TMNT Artobiography Review

By | Tuesday, April 05, 2011 1 comment
I first heard of the Teenage Mutant Ninja Turtles, I believe, in the summer of 1985. They were being used as art on a flyer for that year's Mid-Ohio-Con and I remember thinking, "You have GOT to be kidding! How does that make ANY sense?" The art was actually an early drawing of them, too, where they were still all lanky and a little goofy looking prior to their actual publication as a comic. (The following year, Mid-Ohio-Con was all about John Byrne and his then-recent revamp of Superman.) I don't recall if either Kevin Eastman or Peter Laird were at the show as I was very preoccupied with the Fantastic Four at the time, pretty much to exclusion of everything else.

At some point in the next couple of years, my father had begun buying comics here and there, and eventually picked up the four TMNT paperbacks that First Comics started putting out in 1986. By that point, I had more or less exhausted my own comic reading material, as well as my funds for obtaining any more, so I started reading Dad's comics. Including those TMNT books. So by the time the cartoon came around in late '87, I was pretty well-versed in the characters. I watched the cartoon, read all four TPBs my dad got, bought the action figures, got the role-playing game and played the arcade game.

And then I went off to college.

I don't think I've read, heard or watched a single Turtles story since then. They were just interesting enough for me to hold my attention at that time, but I think it was largely predicated off the momentum Eastman and Laird generated in their first dozen issues of the comic. So that's me coming to Eastman's Teenage Mutant Turtles Artobiography, which I won earlier this year.

The book is a history of Eastman's creative work on the Turtles. There is LOADS of artwork. Lots of sketches, pencil layouts, pre- and post-toned comic pages, paintings... the works. Much of it is annotated with notes about what this piece was used for, and how that piece was developed. There's also something of an introduction that explains how Eastman and Laird got started, and a bit about their work process for those early issues.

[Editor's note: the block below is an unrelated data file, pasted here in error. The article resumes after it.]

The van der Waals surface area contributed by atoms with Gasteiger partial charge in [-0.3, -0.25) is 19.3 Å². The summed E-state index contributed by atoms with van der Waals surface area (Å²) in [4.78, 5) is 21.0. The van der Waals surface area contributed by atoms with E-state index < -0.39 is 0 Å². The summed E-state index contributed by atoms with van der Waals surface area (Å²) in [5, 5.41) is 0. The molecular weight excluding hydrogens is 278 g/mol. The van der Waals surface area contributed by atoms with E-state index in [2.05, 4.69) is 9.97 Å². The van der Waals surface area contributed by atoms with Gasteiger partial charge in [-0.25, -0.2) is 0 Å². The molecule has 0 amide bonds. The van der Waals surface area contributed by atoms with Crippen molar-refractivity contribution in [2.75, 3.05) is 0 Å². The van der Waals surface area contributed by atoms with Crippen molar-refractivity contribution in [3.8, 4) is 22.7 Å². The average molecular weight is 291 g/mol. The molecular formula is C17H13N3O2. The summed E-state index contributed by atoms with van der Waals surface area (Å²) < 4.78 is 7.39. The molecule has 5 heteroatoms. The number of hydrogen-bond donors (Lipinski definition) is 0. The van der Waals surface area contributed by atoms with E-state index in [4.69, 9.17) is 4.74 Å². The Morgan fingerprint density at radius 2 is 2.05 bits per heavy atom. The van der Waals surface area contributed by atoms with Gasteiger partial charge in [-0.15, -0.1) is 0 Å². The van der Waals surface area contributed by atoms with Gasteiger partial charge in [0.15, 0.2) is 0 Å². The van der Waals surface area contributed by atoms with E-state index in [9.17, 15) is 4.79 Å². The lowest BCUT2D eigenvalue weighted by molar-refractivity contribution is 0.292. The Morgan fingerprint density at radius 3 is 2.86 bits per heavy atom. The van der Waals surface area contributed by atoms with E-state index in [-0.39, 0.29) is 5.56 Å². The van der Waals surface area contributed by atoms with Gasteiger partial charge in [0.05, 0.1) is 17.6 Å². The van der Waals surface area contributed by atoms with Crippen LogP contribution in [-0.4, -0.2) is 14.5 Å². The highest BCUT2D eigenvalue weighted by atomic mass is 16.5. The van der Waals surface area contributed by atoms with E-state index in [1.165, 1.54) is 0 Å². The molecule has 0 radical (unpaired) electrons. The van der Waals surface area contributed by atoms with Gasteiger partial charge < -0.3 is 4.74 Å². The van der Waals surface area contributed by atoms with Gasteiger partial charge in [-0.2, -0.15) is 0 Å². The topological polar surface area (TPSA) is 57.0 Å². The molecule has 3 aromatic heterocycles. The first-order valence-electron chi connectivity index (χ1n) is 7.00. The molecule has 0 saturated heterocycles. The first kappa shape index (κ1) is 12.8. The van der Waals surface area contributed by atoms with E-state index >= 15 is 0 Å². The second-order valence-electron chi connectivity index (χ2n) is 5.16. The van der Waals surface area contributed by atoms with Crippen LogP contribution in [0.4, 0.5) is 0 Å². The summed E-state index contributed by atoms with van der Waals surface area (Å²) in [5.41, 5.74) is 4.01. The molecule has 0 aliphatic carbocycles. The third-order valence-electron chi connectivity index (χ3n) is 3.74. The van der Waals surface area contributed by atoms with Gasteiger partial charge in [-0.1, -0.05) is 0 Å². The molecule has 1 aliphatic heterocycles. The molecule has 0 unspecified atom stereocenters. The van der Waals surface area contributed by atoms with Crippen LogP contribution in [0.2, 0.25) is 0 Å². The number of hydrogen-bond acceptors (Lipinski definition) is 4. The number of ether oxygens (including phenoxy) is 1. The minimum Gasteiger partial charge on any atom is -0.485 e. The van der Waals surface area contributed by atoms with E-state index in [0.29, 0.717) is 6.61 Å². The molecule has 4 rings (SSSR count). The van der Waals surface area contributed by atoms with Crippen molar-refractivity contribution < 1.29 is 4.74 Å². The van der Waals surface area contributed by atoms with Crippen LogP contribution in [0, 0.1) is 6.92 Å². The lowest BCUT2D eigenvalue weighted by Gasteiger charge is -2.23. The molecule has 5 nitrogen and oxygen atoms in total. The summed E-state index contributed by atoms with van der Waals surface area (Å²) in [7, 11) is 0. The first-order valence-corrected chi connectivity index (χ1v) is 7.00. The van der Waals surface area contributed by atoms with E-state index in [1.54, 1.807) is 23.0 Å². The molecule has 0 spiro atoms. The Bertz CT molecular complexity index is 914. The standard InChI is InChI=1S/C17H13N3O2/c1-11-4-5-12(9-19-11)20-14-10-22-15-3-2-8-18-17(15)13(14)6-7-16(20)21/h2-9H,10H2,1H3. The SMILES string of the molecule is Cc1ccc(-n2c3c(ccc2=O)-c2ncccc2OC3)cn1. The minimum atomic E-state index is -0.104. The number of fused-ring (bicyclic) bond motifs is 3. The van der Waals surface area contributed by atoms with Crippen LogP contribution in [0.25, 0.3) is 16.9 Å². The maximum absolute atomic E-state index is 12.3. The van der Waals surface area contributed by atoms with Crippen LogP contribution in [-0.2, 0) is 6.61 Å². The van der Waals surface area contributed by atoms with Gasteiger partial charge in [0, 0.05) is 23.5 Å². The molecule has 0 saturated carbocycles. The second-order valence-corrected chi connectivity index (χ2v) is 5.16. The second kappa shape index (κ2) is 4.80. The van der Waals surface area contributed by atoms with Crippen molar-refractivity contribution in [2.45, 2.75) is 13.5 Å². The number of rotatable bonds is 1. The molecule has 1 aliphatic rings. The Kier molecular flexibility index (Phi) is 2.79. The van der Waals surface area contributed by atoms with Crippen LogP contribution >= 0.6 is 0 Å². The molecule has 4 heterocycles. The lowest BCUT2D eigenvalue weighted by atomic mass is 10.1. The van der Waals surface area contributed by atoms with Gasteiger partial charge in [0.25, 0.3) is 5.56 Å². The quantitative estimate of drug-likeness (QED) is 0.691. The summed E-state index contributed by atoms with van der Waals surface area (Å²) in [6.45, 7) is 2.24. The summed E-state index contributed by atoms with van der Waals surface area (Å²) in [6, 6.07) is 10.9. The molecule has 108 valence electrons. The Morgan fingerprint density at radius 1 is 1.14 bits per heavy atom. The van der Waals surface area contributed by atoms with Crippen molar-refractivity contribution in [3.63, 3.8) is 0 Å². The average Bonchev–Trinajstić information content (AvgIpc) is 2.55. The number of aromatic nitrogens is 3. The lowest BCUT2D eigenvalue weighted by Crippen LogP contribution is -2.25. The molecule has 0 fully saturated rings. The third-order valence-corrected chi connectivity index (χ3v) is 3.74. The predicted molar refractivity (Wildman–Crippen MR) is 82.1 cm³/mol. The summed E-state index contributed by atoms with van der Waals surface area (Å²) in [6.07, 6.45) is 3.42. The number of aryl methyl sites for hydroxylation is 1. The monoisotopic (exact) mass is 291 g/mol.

The book focuses mostly Eastman and Laird's collaborative efforts. There's a few pieces about Eastman's solo stories, and almost nothing regarding the cartoon or the movies or the action figures. I think a passing mention or two of each, but that's about it. The book is really about Kevin Eastman's Turtles.

With that in mind, it's an interesting look at Eastman's early development as a comic book artist. There's a very clear progression in his methodology and technique. (The book is arranged chronologically, so this the progression is easily apparent.) Eastman makes note, from time to time, too, of changes in style or direction.

As I said, there's tons of art and much of it is annotated. If I had a complaint about the book, though, is that it's JUST annotated. There's not a lot of substantive text. Eastman does a sufficient enough job of explaining what we're looking at, but I would certainly be interested in hearing more. But if you want to study Eastman's art in detail, I can't imagine a better tome.
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Matt K said...

Ah, the ninja turtles.

Talk about an interesting progression, when I think on my own association.

I guess I must have started with the 1990s cartoon series, which I loved. Then along came toys. At some point I started collecting the Archie Turtles comic, based on the cartoon. (Although, sort of like Marvel's Transformers comic it pretty quickly went its own way, and ended up with a lot of weird, inventive little stories and concepts.)

At some point I got hold of the four squarebound paperbacks of the original Eastman/Laird stories, which were of course quite different but enjoyable all the same.

And then eventually the Turtles were just "over," and in one or other of my collection purges, pretty much everything went.

Probably a bit of an overreaction, at least somewhat driven by an idea that ninja turtles were "for kids" (while, obviously, Spider-Man or the X-Men were mature works of literature), but ah well.

Of course, something like the ninja turtles cannot be vanquished so completely. I have precisely one TMNT comic book, now; the reprint of the black and white original story which was a Free Comic Book Day item a year or two back. But I still have the first two Turtles game cartridges for the NES. :-) (And somewhere at my mom's house there's probably a box of ninja turtle figures, too.)

What a fun stroll down memory lane.